Tim Berners-Lee talked about FOAF and SIOC in an interview with Marie Boran from Silicon Republic for the Irish Independent: “A project that started back in 2000 called Friend-of-a-Friend (FOAF) represents relationships between people, as well as basic contact details. SIOC does this for groups: it extends the FOAF idea to being able to talk about whole groups of people. Groups are a very important part of the Web because online communities are where we form our trust. It is very useful to build tools that apply to all the online communities so they can all generate this social trust information. I am excited about SIOC because you can use that information to determine trust, to let people in. If someone is in a group that a friend of mine is part of, I can create another relationship based on that.”
The new version of BoardTracker will have an API to export data using SIOC.
The Sindice group will soon release the SWPop widget for WordPress that allows you to view posts, comments, topics, etc. made by any blog commenter across the SIOC-o-sphere (as indexed by Sindice). You can see a preview here.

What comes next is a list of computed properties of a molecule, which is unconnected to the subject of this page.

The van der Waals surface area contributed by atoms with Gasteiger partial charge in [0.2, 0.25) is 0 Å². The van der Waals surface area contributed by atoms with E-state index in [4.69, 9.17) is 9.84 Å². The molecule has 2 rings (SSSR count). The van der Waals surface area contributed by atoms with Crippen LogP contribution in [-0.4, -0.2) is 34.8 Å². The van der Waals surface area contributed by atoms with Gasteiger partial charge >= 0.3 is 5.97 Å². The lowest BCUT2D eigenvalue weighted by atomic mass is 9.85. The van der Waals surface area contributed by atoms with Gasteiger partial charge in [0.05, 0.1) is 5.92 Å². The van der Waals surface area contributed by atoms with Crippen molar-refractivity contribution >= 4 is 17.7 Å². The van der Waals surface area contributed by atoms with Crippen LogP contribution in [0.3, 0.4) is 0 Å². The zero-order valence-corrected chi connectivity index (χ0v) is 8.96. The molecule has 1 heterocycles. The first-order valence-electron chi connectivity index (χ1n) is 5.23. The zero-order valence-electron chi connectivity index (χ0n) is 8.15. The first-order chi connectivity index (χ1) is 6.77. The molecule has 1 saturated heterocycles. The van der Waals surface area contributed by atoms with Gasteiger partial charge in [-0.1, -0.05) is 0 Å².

As mentioned in a previous blog post, int.ere.st has just launched. The main objective of int.ere.st is to demonstrate how Semantic Web and Web 2.0 technologies can be combined to provide better metadata creation and sharing support across various online communities.
With int.ere.st, you can save, tag and bookmark your own as well as other people’s tag clouds, as represented using the SCOT ontology. The tag meta search also allows you to look for similar patterns of tagging from other people based on their interests (as expressed using tags).
Some functionalities of int.ere.st include:
Various options for tag searching, such as and (&), or (space), co-occurrence (+), broader (>), and narrower (< )
Integrating tagged data across communities
Sharing metadata produced using the FOAF, SIOC, and SCOT ontologies
You can try it at out at http://int.ere.st/. Here are some video demos of int.ere.st in action, and some more videos are forthcoming:
The Semantically-Interlinked Scientific Communities project aims to improve how scientific data and knowledge is represented and communicated. It will use SIOC, FOAF, DC, Creative and Science Commons, OBO and HCLS ontologies and technologies as its basis.
Lee Faus has been telling us on the #sioc IRC channel how the forthcoming Stuff project will use SIOC to facilitate searching, creating, and maintaining all kinds of ‘stuff’ online (from wikis, forums, knowledge bases, IM, support tickets, e-mails, etc.).